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IAVA | July 20, 2016

IAVA Daily News Brief – July 20, 2016

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Quartermaster Seaman James Keller checks weather information during a nighttime transit aboard the amphibious transport dock ship USS San Antonio (LPD 17) on July 12, 2016. MC2(SW) Adam Austin/Navy | Military Times >>

Today’s Top Stories

“The truth is that veterans are much more likely to be the rescuer than the assailant,” said Mr. Rieckhoff, who was an Army infantry platoon leader during the invasions in Iraq. “But there is this lazy stereotype that we come back as damaged souls.” | The New York Times >>

A bipartisan group of senators on Tuesday sought to revive a proposal to make it easier for veterans to upgrade “bad paper” discharges wrongly handed down for behavior resulting from PTSD or sexual trauma. | >>

“In terms of safety, VA facilities performed similarly or better in most, but not all, studies comparing morbidity and mortality. Results from studies about complications and patient safety indicators were more mixed,” the report says. “In terms of effectiveness, VA facilities had similar or superior quality to non-VA facilities with respect to preventive, recommended, and end-of-life care, as well as managing medications.” | >>

Iraq and Afghanistan 

The father, Muhammad Azam, said that her death was the culminating act of long abuse by her husband’s family. He accused them of beating and stabbing her after she refused to work in the opium fields while pregnant, and he said they then set her on fire with gasoline to cover their crime. Zahra’s husband’s family insists that her death was by self-immolation, according to the police. | The New York Times >>

The Iraqi government has announced a two-day mandatory official holiday beginning on Wednesday due to a heatwave. A statement issued by the Iraqi cabinet said temperatures were expected to soar above 50C (122F). It is the first heat advisory issued by the Iraqi government this summer. | The Guardian >>

Afghan airstrikes have killed two Taliban leaders and more than two dozen guerrillas in southern Helmand province, officials said Tuesday. A strike in Sangin district late Monday hit the Taliban shadow district chief, Maulvi Noor Agha, said Omar Zwak, spokesman for Helmand’s governor. | Stars and Stripes >>

Military Affairs

Apparently, the Army SOC’s Android devices wouldn’t refresh properly and would need to be restarted too often while using some of its specialized “apps” as a result of freezing, which isn’t something a soldier would want to worry about while he or she is out in the field. | Tech Insider >>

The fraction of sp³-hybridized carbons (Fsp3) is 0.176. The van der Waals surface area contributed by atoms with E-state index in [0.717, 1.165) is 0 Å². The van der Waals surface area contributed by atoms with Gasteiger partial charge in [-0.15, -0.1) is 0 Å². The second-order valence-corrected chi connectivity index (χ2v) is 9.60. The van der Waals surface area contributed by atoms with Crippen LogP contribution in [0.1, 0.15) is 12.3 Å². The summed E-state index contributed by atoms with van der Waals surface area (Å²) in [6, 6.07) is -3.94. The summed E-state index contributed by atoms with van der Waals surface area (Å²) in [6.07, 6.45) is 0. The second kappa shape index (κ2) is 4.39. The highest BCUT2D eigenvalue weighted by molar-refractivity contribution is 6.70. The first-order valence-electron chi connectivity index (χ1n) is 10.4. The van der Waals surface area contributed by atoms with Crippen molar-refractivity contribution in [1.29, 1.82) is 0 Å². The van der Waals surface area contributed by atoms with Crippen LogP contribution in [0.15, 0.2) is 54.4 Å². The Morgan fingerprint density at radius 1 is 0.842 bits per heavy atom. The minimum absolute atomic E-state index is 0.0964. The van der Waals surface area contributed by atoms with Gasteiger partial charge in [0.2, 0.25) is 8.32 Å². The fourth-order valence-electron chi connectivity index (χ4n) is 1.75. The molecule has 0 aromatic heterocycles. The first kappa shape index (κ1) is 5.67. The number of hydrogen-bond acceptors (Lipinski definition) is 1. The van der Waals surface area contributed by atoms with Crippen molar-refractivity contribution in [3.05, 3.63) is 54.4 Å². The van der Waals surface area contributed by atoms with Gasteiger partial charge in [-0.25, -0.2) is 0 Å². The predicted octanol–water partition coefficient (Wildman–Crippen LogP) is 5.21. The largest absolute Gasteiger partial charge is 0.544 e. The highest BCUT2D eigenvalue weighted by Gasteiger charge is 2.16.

It appears the “earthquake” detected on Saturday by seismographs as far away as Venezuela and across the United States and Caribbean was triggered by a manmade explosion designed to test the seaworthiness of a new U.S. Navy vessel. A similar 3.7 magnitude “earthquake” was reported by the U.S. Geological Survey on June 10, 156 nautical miles east-northeast of Ormond-by-the-Sea. | The Daytona Beach News-Journal >>

“Make no mistake, this is a quiet crisis that will almost certainly get worse before it gets better,” James and Goldfein said. “We have less margin for error when it comes to filling our cockpits and addressing personnel shortages.” James and Goldfein said the Air Force is giving a hard look at increasing the compensation of fighter pilots as part of their plan to shore up their ranks. | Air Force Times >>


“But not only did he choose to continue to serve, he still wants to be a leader and give back to the institution and to the Marines,” Hecht added. “To watch this Marine fall down at [physical training] doing [high intensity tactical training] and get back up with his prosthetic leg twisted backwards and hear him joke, ‘Well, guess I better straighten myself out’ is amazing. He has so much of the warrior spirit.” |

This week members of the combat wounded veteran challenge and Scubanauts International are joining forces with scientists to plant nursery grown corals. The project is part of a massive initative to restore the coral reef that’s over a decade strong. | WWSB >>

Kit Parker is a war veteran who did a combat tour in Afghanistan. He’s also a member of the Wyss Institute for Biologically-Inspired Engineering at Harvard University, and more recently a neurology expert. “I was talking to a buddy of mine who was wounded,” Parker says. “I got pissed and I decided I’m going to become a neuroscientist because I was going to survive this war with my buddies.” | Public Radio International >>

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